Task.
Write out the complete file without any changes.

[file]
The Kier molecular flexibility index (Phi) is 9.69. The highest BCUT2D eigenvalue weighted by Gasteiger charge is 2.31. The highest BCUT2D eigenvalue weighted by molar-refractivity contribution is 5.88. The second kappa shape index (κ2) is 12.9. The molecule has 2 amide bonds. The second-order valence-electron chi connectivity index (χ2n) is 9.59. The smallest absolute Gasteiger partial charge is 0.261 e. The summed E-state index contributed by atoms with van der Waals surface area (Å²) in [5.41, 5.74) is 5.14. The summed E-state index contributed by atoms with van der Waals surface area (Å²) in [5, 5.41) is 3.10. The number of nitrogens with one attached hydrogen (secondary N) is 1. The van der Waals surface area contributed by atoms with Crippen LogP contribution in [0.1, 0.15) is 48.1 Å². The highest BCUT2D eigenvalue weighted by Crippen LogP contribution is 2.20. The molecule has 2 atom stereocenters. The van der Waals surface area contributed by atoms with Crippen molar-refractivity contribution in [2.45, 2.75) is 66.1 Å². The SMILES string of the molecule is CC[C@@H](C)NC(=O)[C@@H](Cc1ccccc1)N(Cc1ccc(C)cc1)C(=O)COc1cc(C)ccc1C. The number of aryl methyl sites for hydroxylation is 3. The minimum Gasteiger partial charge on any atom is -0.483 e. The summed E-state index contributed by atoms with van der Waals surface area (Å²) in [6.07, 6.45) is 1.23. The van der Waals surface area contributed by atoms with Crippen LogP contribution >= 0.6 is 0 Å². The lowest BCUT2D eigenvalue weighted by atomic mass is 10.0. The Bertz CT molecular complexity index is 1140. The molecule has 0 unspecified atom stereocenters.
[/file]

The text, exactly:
The Kier molecular flexibility index (Phi) is 9.69. The highest BCUT2D eigenvalue weighted by Gasteiger charge is 2.31. The highest BCUT2D eigenvalue weighted by molar-refractivity contribution is 5.88. The second kappa shape index (κ2) is 12.9. The molecule has 2 amide bonds. The second-order valence-electron chi connectivity index (χ2n) is 9.59. The smallest absolute Gasteiger partial charge is 0.261 e. The summed E-state index contributed by atoms with van der Waals surface area (Å²) in [5.41, 5.74) is 5.14. The summed E-state index contributed by atoms with van der Waals surface area (Å²) in [5, 5.41) is 3.10. The number of nitrogens with one attached hydrogen (secondary N) is 1. The van der Waals surface area contributed by atoms with Crippen LogP contribution in [0.1, 0.15) is 48.1 Å². The highest BCUT2D eigenvalue weighted by Crippen LogP contribution is 2.20. The molecule has 2 atom stereocenters. The van der Waals surface area contributed by atoms with Crippen molar-refractivity contribution in [2.45, 2.75) is 66.1 Å². The SMILES string of the molecule is CC[C@@H](C)NC(=O)[C@@H](Cc1ccccc1)N(Cc1ccc(C)cc1)C(=O)COc1cc(C)ccc1C. The number of aryl methyl sites for hydroxylation is 3. The minimum Gasteiger partial charge on any atom is -0.483 e. The summed E-state index contributed by atoms with van der Waals surface area (Å²) in [6.07, 6.45) is 1.23. The van der Waals surface area contributed by atoms with Crippen LogP contribution >= 0.6 is 0 Å². The lowest BCUT2D eigenvalue weighted by atomic mass is 10.0. The Bertz CT molecular complexity index is 1140. The molecule has 0 unspecified atom stereocenters.